Peculiarly enough, their sidebar also features a picture of the actor Nicolas Cage, his ex-wife Alice Kim and their son. After listening to EurasianTiger’s conversation with Tran, the implications become clearer, but they’re still unsettling: that sons of these relationships grow up with an inferiority complex due to society’s negative perception of Asian males (and therefore, half-Asian half White-men, because that’s how society perceives them.) .
Though he’s posted some pretty shocking statements on the subreddit, the manner in which he explained his own life experience and argument, as the son of a Neo-Nazi and a former Neo-Nazi himself, was well thought-out and rational. And I think I can see some of the truth in his statements: especially about how some “Hapa” people reject Asian culture in the hopes that that it might make them more accepted by the norm or so they can distance themselves from that part of their identity.
Though Asian masculinity has been discussed to a large degree, how mixed race individuals fit into that narrative is not something that is talked about much, and a worthwhile conversation to start– and something that seems to be speak to people: Tran’s video already has 375k views after being released just a week ago.
This topic reminded me about a conversation that I had with some professors about successful Asian female YouTubers, their success on the platform and how race plays into their narrative. Many of these beauty and fashion vloggers, as well as Instagram models, boast hundreds of thousands of followers for their admirable styling and beauty…Aaaand quite a few have white boyfriends or husbands.
Michelle Phan, Make Up YouTuber, 2.1M Instagram Followers
Aimee Song, Fashion Blogger, 4.7M Instagram Followers
Jenn Im, Fashion YouTuber, 1.6M Instagram Followers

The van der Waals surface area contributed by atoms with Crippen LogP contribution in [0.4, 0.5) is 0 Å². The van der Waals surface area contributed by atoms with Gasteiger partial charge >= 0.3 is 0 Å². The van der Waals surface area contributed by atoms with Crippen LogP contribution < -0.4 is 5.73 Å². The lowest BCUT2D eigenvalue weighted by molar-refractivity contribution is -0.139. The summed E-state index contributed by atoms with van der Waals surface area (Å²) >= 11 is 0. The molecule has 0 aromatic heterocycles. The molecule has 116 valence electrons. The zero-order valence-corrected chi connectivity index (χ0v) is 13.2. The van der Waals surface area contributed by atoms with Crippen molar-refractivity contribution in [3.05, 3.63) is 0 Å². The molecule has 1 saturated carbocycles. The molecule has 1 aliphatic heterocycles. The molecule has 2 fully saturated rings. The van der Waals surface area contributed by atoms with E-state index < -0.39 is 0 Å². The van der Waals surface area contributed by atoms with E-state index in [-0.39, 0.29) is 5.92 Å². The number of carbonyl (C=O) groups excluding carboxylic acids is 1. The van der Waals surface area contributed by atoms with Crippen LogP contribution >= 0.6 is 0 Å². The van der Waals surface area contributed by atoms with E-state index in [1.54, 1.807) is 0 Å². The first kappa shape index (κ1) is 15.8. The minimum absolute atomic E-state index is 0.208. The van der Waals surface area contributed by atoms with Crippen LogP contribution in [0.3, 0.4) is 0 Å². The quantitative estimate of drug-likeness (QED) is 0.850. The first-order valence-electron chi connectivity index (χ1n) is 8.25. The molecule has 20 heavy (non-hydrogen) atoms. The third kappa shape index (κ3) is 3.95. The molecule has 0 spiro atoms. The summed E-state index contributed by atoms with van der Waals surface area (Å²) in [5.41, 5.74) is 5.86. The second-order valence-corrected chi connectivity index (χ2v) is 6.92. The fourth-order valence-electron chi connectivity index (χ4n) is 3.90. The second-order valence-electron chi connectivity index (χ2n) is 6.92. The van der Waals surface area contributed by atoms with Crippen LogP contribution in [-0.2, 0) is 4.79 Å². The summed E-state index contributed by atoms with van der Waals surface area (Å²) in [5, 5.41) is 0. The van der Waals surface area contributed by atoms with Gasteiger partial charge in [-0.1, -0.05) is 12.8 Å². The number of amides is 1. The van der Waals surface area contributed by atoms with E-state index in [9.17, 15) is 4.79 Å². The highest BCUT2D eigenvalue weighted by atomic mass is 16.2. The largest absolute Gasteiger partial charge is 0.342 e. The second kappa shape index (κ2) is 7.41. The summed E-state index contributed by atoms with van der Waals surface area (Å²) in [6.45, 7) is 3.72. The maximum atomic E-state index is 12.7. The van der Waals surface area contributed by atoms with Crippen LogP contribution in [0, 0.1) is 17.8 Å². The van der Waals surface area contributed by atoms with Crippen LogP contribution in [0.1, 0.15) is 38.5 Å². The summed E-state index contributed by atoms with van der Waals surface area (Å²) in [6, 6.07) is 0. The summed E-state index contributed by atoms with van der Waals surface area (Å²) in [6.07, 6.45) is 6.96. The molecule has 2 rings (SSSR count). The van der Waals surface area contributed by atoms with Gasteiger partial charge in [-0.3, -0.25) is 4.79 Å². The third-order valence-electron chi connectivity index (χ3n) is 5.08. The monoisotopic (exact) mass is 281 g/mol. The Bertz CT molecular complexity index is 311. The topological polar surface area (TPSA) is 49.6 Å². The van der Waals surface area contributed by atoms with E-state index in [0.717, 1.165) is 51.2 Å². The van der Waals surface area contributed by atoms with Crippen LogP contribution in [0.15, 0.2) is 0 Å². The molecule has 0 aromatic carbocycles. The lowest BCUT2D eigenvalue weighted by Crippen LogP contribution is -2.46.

Jen Chae, Make Up YouTuber, 1.2M YouTube Subscribers
So there is a trend (but there are also Asian female YouTubers who are in relationships with other Asians and those who are involved in both types of relationships who do comment on their cultural identity– and none who continue to have a negative perception of their ethnicity (the main critique of Asian women in interracial relationships is that they are self-hating and submit themselves to a white centered hierarchy.)
Though writing about Asian American media does make race the focal point of all my blogposts and there is this trend about some Asian YouTube/Instagram celebrities, I felt incredible uncomfortable about commenting about what the seemingly sinister implications about what meant– because I didn’t know these people, I didn’t know anything about their relationship with their culture and because there are people speaking about these struggles/identity issues in a positive way, I know that this is a way that the internet can create meaningful conversations about what is often left unspoken.
If vloggers and social media stars advertise their relationships on their platforms, they should expect that others will comment and judge them for their choices, as people do about looks, clothes, politics, etc.– but the idea that others can be so malicious about how other people learn their personal lives is unwarranted and disrespectful to the uniqueness of our own lived experiences.